HeLa cells are important to know about submitted by crp on August 29, 2019, 1:59pm A wonderful sociological inquiry into one of science's most important discoveries, and the ethics behind cell line propagation without permission or credit! I personally remember using HeLa cells in lab and wondering where did these come from? This book provides a valuable backstory to a cell line that has been propagated and sold around the world, and the story of Henrietta Lacks and her family is unforgettable.

Important Topic submitted by mountainous on July 13, 2020, 10:55am This book got me back into reading non fiction. A compelling story that is seldom told but is important. It digs into ethics in science and is an important read for anyone going into a STEM field.

Important submitted by Anthany on July 14, 2020, 9:26am Important life

HeLa submitted by pchao on August 10, 2020, 11:22am Get to know the story of HeLa cells that are used in most genetic research. This book provides historical context to the science.

A story that needed to be told submitted by avandeusen on July 17, 2021, 10:25am The story of Henrietta Lacks is incredibly important for us to know about, however the writing itself loses a bit of edge.

Great Read! submitted by fatismata on July 20, 2021, 1:11pm I read this as an assignment for my Biology class and honestly, Henrietta's contribution to modern science/medicine should be recognized by more people.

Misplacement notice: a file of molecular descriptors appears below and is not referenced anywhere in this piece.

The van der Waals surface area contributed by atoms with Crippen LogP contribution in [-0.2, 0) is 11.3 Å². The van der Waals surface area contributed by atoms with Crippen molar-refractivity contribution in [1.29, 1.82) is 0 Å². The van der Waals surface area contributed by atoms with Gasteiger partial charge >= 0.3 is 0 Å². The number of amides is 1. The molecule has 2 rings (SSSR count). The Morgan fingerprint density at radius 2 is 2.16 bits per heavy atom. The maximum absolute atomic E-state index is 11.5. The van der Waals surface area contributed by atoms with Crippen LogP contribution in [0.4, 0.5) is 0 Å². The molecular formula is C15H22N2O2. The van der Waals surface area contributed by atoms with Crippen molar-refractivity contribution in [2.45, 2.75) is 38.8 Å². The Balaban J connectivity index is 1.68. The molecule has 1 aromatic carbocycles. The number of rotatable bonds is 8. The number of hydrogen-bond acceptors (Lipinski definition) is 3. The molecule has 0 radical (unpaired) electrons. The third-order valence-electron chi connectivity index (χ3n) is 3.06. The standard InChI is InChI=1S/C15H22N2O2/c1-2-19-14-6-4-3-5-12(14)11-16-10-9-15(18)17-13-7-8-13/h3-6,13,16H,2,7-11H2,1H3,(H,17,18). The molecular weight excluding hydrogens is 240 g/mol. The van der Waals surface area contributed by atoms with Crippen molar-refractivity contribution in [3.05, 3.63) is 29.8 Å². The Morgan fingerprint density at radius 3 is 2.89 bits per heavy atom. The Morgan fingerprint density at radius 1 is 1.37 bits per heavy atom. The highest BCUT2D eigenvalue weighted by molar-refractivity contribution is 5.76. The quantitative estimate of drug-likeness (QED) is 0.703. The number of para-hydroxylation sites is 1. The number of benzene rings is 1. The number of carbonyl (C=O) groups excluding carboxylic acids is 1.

Wow submitted by Harlowamy on August 28, 2021, 5:13pm Fascinating story

Good read with important scientific and historical information that the general public needs to know submitted by delaflynn on August 29, 2021, 2:44am This should be required reading before students graduate from high school. Might give future scientists a more robust personal ethical code to guide the work they do.

Wonderful submitted by bcartm01 on June 21, 2022, 8:07pm I read this book during my medical training and feel that it should be required reading for any medical professional. I loved this book with or without my background in the medical field.

Must read submitted by leah karr on August 5, 2022, 12:24am The importance of medical consent will be felt after reading this book. Everyone should read this

Interesting read for STEM students submitted by paserbamr on August 18, 2022, 11:02am Would recommend to all STEM students, especially those that maintain cell cultures. It's always important to consider bioethical topics such as medical consent when conducting any form of research.

Great book submitted by meileen on August 28, 2022, 11:30am Really easy to read and great information! Important for any scientist, student, or individual interested in medical research

Cover image for The immortal life of Henrietta Lacks

New York : Crown Publishers, c2010.
Year Published: 2010
Description: 369 p.
Language: English
Format: Book


Lacks, Henrietta, -- 1920-1951 -- Health.
Cancer -- Patients -- Virginia -- Biography.
African American women -- History.
Human experimentation in medicine -- United States -- History.
HeLa cells.
Cancer -- Research.
Cell culture.
Medical ethics.